DuPont was removed a year and a half later to make room for Texas Company, but it would rejoin for good in 1935. In the eight decades that followed DuPont's first ascension to the index elite in 1924, its revenue increased at an annualized rate of 7.4%, and its net income rose at a rate of 5.9% per year.

The red light goes dark
On Jan. 22, 2002, Kmart Corporation filed for bankruptcy. Until its failure, the company had been the nation's second-largest discount retailer, but it could not compete with the larger and more efficient Wal-Mart. Kmart's filing made it the largest retail bankruptcy in U.S. history: The company's $17 billion in assets were more than double those of Federated Department Stores' at the time of its 1990 bankruptcy filing.

Kmart's shares crashed through the floor, as might be expected, falling 60% on that day to $0.74. The company was said to be exploring the option of closing up to 500 of its more than 2,100 existing stores in a bid for greater cost savings. At the time of its filing, Kmart had $37 billion in annual revenue, far behind Wal-Mart's $218 billion for its 2002 fiscal year.

Nearly three years later, a resurgent Kmart merged with Sears to form Sears Holdings (NASDAQ:SHLDQ) in a deal that was supposed to create the third-largest retailer in the country. Such ambitions have never been realized. A decade after its bankruptcy, the former Kmart was merely a part of the 12th-largest retailer in the United States, according to the National Retail Federation's Stores top 100 list. That's only accounting for U.S. sales; on a worldwide basis, Sears Holdings only merits 16th place. The combined retailer's annual U.S. sales were actually 9% lower than Kmart's had been in the 12 months prior to its bankruptcy.

Browser fight!
The same day Kmart went belly-up, on Jan. 22, 2002, two of the Internet's early leaders squared off in court. That day, AOL Time Warner's browser-building subsidiary Netscape filed an antitrust suit against Microsoft, alleging that anticompetitive practices had illegally undermined its ability to do business. At this point, the fast-fading Netscape browser controlled less than 10% of the market -- a stunning decline from its peak of nearly 80% market share in 1996.

Microsoft, then only a few months removed from its final antitrust settlement with the U.S. government -- a case strongly supported by Netscape -- belittled its weakened competitor, saying through a spokesman: "Microsoft is investing in building products. AOL is investing in lawyers and lobbyists to put roadblocks in Microsoft's way." This Micro-snark appeared accurate a year and a half later when Microsoft settled with AOL for $750 million and signed a seven-year deal that allowed AOL to license Internet Explorer for free. Netscape wheezed along, largely abandoned by the public, until 2008, when it ceased work on browsers entirely. Today, Netscape's legacy continues in the Mozilla Firefox browser, which is an outgrowth of the open-source Mozilla project that Netscape created in 1998.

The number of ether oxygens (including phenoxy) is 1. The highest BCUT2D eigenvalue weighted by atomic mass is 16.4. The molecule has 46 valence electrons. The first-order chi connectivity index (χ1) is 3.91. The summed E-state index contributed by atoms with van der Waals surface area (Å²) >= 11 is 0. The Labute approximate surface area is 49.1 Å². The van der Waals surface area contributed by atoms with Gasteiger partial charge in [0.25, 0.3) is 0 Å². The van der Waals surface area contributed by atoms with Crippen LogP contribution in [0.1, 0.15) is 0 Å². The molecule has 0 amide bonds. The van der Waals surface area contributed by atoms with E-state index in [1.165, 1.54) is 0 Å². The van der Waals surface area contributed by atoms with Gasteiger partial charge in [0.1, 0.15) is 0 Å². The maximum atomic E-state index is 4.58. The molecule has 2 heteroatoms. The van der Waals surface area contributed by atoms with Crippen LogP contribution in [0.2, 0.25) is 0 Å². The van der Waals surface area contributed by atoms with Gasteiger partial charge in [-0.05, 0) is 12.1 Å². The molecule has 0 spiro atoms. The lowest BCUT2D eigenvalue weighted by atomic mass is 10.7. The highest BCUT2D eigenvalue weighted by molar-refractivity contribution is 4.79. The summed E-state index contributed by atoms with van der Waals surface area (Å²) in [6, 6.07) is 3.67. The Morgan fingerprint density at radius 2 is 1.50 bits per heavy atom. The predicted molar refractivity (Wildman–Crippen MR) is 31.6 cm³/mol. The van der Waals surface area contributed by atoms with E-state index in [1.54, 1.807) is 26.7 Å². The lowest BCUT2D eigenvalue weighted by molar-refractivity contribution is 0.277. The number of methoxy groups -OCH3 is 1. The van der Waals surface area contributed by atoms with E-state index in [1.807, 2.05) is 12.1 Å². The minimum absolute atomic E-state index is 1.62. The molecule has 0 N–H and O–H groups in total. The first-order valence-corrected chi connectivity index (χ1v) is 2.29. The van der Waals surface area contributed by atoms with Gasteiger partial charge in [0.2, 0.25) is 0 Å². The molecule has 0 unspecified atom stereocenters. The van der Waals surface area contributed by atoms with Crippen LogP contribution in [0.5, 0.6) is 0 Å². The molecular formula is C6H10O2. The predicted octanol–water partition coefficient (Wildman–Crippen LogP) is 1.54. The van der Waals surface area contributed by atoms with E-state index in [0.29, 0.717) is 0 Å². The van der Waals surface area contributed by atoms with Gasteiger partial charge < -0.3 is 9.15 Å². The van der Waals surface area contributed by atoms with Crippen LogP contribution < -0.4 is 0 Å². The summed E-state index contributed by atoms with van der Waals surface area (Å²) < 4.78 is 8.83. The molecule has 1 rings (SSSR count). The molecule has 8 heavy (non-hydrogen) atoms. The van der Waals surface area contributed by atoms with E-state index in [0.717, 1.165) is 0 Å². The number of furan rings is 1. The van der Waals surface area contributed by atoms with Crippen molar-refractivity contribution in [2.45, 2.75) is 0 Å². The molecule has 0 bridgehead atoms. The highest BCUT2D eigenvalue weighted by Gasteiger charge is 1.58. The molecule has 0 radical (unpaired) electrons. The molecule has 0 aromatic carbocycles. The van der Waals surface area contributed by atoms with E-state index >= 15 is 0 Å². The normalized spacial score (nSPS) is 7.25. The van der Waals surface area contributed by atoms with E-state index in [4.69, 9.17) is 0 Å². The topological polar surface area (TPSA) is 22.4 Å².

Unlocking the power of the atom
On Jan. 22, 1939, Professor John Dunning and two student assistants first split the uranium atom in the basement of Pupin Hall at Columbia University. This was the genesis of human-initiated nuclear fission and the earliest precursor to the Manhattan Project, which led to the development of the atomic bomb, two of which were dropped on Japan to conclude World War II in 1945.

In later years, Americans also harnessed the power of the atom to generate electricity. Today, nuclear power provides more than 12% of the world's electricity, with 13 countries obtaining at least a quarter of their electricity from nuclear plants. In the U.S., the native country of the nuke, Exelon (NASDAQ:EXC) is the largest provider of nuclear power, representing roughly 20% of the country's nuclear capacity and providing power to approximately 17 million American homes. In 2011, Exelon produced more than 139 million megawatt-hours of nuclear-sourced electricity through 10 nuclear plants with a total of 17 reactors.

This article represents the opinion of the writer, who may disagree with the “official” recommendation position of a Motley Fool premium advisory service. We’re motley! Questioning an investing thesis -- even one of our own -- helps us all think critically about investing and make decisions that help us become smarter, happier, and richer.